Front Page Titles (by Subject) 57.: The Fenian Convicts 25 MAY, 1867 - The Collected Works of John Stuart Mill, Volume XXVIII The Collected Works of John Stuart Mill, Volume XXVIII - Public and Parliamentary Speeches Part I November 1850 - November 1868
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57.: The Fenian Convicts 25 MAY, 1867 - John Stuart Mill, The Collected Works of John Stuart Mill, Volume XXVIII The Collected Works of John Stuart Mill, Volume XXVIII - Public and Parliamentary Speeches Part I November 1850 - November 1868 
The Collected Works of John Stuart Mill, Volume XXVIII - Public and Parliamentary Speeches Part I November 1850 - November 1868, ed. John M. Robson and Bruce L. Kinzer (Toronto: University of Toronto Press, London: Routledge and Kegan Paul, 1988).
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The Fenian Convicts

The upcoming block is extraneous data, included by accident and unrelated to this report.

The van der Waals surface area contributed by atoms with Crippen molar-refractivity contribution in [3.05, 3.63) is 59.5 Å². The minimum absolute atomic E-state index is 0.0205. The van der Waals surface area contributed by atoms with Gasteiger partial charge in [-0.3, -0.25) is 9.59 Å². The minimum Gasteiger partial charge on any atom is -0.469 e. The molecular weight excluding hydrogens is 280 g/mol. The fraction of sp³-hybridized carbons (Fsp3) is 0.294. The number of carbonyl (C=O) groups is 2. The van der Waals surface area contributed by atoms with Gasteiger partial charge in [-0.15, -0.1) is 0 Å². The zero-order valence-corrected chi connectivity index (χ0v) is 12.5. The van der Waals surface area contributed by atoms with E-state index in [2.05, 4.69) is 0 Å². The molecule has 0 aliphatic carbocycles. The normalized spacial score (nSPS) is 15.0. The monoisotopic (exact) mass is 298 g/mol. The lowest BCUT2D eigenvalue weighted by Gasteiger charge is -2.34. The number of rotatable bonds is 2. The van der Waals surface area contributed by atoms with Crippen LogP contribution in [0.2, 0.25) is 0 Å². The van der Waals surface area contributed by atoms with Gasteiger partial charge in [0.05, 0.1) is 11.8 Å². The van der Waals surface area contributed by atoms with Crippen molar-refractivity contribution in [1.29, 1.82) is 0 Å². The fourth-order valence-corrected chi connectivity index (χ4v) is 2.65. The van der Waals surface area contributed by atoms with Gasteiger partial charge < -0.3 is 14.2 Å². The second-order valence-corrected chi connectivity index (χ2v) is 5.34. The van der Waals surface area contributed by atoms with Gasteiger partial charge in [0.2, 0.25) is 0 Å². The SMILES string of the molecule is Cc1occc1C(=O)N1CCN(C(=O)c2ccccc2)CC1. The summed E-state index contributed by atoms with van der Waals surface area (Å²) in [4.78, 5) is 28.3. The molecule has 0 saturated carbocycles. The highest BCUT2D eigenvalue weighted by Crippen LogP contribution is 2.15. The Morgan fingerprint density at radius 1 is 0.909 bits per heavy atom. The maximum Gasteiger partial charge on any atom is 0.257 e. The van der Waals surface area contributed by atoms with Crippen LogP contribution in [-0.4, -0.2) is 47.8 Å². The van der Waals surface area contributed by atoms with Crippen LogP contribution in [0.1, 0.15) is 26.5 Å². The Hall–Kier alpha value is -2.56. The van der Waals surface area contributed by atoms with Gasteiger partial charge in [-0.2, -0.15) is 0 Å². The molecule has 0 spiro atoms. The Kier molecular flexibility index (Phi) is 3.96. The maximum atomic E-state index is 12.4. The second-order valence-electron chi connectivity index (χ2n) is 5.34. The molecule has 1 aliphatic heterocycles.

Morning Star, 27 May, 1867, p. 6. Headed: “The Fenian Convicts. Important Deputation to Lord Derby.” Reported in the Evening Star (identically with the Morning Star), the Daily Telegraph, the Daily News, and The Times (an abbreviated summary of Mill’s remarks). (Clippings of the Morning Star and Daily News reports are in the Mill-Taylor Collection.) On Saturday, 25 May, in the afternoon, a deputation of about sixty people, mainly Members of Parliament, called on the Prime Minister, Edward George Geoffrey Smith Stanley (1799–1869), 14th Earl of Derby, at his residence, to ask for a Royal pardon for “General” Thomas Francis Bourke, or Burke (b. 1840), who, having been found guilty of high treason for his part in the March uprising in Tipperary, had been sentenced to be hanged on 29 May. The delegation would have been larger, had some Members not gone by mistake to the Prime Minister’s official residence in Downing Street. Mill, who was “sensibly . . . moved by the affecting nature of the task,” spoke second.